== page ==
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  • Writer's pictureLove Ballymena

Research reveals escalating food prices impacting on consumer mental health

Consumer Council Northern Ireland household expenditure tracker graphic

Recent research by the Consumer Council reveals consumers feel anxious and “caught off guard” by rising food prices and wider cost of living pressures.


The research used an emotions poll to gauge consumers’ feelings in relation to rising food prices and the responses were stark, with the top four being: anxious (73%), angry (56%); frustrated (56%); and stressed (56%).


The Consumer Council held twelve focus groups between August 2022 and January 2023 to develop a greater understanding of the issues that consumers have encountered in relation to increased food prices and wider cost of living pressures.



“Food affordability is by far the largest and most dominant concern expressed by consumers across all income groups, but particularly for low-income consumers, those with young families and consumers with a disability or long-term health condition,” said Anne-Marie Murphy, Director of Strategy and Emerging Markets at the Consumer Council.


“Those we spoke to expressed surprise and disbelief at how quickly food prices had escalated, saying this had taken place so rapidly and on such a scale they felt they had been caught off guard.”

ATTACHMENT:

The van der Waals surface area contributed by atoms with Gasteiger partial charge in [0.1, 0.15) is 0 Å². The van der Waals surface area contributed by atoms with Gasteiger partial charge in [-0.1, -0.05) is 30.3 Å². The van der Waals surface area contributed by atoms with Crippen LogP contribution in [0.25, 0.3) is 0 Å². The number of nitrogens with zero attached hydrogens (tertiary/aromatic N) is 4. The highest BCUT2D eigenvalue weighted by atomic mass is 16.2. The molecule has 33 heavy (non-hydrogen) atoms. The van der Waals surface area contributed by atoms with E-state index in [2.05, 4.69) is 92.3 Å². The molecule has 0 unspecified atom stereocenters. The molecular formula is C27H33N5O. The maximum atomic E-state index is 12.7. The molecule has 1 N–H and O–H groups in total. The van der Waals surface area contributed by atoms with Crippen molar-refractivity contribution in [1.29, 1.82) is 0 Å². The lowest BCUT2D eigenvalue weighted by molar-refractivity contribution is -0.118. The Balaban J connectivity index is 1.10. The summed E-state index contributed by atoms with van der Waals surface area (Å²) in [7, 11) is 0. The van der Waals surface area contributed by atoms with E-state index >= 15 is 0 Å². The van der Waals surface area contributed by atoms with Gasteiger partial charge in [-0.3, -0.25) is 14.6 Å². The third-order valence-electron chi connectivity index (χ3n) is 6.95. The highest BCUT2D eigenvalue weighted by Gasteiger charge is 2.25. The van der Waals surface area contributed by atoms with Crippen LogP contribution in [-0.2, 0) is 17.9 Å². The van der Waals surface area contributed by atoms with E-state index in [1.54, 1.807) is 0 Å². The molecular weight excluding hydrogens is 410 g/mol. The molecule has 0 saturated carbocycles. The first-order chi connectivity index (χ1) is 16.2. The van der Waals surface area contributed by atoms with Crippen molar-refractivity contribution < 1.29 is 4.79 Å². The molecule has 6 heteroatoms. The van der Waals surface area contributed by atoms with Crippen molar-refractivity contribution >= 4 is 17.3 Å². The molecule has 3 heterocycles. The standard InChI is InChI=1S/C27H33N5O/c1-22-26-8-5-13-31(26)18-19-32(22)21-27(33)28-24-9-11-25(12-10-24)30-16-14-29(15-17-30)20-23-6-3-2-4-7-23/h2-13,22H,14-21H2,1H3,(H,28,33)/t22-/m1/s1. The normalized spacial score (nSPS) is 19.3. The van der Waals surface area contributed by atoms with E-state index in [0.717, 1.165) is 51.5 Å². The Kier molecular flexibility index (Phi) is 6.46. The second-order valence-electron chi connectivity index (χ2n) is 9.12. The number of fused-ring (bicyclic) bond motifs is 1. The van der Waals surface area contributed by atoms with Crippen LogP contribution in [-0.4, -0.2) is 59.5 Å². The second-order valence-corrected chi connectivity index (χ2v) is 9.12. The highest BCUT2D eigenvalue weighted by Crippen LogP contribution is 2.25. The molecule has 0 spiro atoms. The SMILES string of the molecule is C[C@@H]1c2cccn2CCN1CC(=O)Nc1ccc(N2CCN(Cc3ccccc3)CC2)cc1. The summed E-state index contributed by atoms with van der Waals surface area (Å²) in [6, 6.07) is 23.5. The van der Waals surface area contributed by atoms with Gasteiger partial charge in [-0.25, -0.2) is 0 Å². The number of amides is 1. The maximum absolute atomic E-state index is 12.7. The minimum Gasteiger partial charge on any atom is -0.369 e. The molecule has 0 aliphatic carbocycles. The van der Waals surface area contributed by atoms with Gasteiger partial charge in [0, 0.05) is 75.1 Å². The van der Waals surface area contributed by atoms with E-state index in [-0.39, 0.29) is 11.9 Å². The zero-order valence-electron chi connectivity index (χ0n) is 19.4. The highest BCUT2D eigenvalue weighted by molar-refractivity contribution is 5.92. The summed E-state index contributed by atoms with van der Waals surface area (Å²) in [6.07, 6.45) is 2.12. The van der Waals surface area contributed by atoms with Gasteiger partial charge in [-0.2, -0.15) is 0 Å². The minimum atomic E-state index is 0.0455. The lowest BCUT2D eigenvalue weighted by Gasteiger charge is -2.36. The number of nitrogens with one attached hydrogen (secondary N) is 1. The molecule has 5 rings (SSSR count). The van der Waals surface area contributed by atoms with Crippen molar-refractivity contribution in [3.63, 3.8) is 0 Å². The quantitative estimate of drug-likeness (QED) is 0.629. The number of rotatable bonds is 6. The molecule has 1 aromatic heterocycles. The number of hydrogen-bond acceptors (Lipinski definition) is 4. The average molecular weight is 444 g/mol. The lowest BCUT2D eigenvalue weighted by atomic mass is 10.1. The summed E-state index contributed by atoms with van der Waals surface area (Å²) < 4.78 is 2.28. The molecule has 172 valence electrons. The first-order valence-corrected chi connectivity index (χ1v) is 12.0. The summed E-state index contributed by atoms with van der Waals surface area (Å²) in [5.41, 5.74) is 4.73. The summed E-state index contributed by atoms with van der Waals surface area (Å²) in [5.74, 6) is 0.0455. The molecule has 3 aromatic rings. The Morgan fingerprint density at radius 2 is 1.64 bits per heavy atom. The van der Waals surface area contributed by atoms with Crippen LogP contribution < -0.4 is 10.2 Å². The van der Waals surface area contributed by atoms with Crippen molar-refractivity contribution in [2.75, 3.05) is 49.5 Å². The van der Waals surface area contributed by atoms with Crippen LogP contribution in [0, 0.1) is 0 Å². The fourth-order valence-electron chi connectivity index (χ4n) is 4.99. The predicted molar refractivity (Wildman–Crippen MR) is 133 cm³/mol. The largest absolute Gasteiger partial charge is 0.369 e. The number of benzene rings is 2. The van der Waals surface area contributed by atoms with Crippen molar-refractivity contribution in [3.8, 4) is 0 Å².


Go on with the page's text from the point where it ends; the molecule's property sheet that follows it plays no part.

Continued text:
Research participants were open about discussing their experiences and fears about making ends meet, with many sharing how they have used or will soon need to access emergency support from food banks.


“Discussions often turned to the impact that rising food costs and wider cost of living pressures is having on participants mental health and feelings of social isolation,” added Anne-Marie.

 

“Yeah, we sort of try and keep our feelings to ourselves. We don't really want to show too much towards the boys. Don't want them getting worried about it. I think if they start worrying about it, then just don't know what way it's going to affect them.”

Focus Group participant, male, 40-49

 

This research comes at a time when the Consumer Council’s latest NI Household Expenditure Tracker, covering April to June 2023, shows that food and non-alcoholic beverages continue to make up the largest proportion of the lowest earning households’ basic spending each week (20.9%).



These spending categories are followed by: housing, water, electricity, gas, and other fuels (20.5%) and transport (12.2%).


Northern Ireland comparisons by income quartile graph

Northern Ireland comparisons by income quartile


The Tracker also shows Northern Ireland’s lowest earning households are left with less than £30 per week to spend after all essential spending (£26.81 discretionary income per week). This means there is little opportunity to set money aside for unexpected bills or to absorb further price increases.


It is these lowest earning households that have seen the weakest recovery, with their discretionary income falling 58.1% since the Cost-of-Living crisis began at the start of 2021 (£64.02 to £26.81 per week).



For further information on the research carried out with focus groups read the full report Focus on Food How cost of living pressures are affecting consumers’ food shopping and eating habits at:


The Northern Ireland Household Expenditure Tracker Q2 2023 (April to June) is available at:


For information on saving money on food please visit:

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